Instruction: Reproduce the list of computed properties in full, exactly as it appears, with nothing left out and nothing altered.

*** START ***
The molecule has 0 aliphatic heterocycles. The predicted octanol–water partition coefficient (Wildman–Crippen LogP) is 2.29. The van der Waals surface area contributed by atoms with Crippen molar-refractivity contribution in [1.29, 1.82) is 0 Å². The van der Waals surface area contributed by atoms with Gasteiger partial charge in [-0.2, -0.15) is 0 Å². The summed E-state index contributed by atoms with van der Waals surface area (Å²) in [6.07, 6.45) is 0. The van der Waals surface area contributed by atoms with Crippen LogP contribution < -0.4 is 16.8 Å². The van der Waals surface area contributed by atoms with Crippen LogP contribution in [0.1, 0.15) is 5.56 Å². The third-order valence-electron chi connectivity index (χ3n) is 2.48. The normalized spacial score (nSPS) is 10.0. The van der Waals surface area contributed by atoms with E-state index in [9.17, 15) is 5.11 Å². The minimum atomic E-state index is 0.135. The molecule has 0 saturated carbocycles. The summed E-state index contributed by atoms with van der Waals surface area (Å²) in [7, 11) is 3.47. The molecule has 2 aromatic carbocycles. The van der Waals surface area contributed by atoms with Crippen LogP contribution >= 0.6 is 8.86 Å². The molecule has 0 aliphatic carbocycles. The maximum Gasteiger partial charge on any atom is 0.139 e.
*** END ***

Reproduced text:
The molecule has 0 aliphatic heterocycles. The predicted octanol–water partition coefficient (Wildman–Crippen LogP) is 2.29. The van der Waals surface area contributed by atoms with Crippen molar-refractivity contribution in [1.29, 1.82) is 0 Å². The van der Waals surface area contributed by atoms with Gasteiger partial charge in [-0.2, -0.15) is 0 Å². The summed E-state index contributed by atoms with van der Waals surface area (Å²) in [6.07, 6.45) is 0. The van der Waals surface area contributed by atoms with Crippen LogP contribution < -0.4 is 16.8 Å². The van der Waals surface area contributed by atoms with Crippen LogP contribution in [0.1, 0.15) is 5.56 Å². The third-order valence-electron chi connectivity index (χ3n) is 2.48. The normalized spacial score (nSPS) is 10.0. The van der Waals surface area contributed by atoms with E-state index in [9.17, 15) is 5.11 Å². The minimum atomic E-state index is 0.135. The molecule has 0 saturated carbocycles. The summed E-state index contributed by atoms with van der Waals surface area (Å²) in [7, 11) is 3.47. The molecule has 2 aromatic carbocycles. The van der Waals surface area contributed by atoms with Crippen LogP contribution >= 0.6 is 8.86 Å². The molecule has 0 aliphatic carbocycles. The maximum Gasteiger partial charge on any atom is 0.139 e.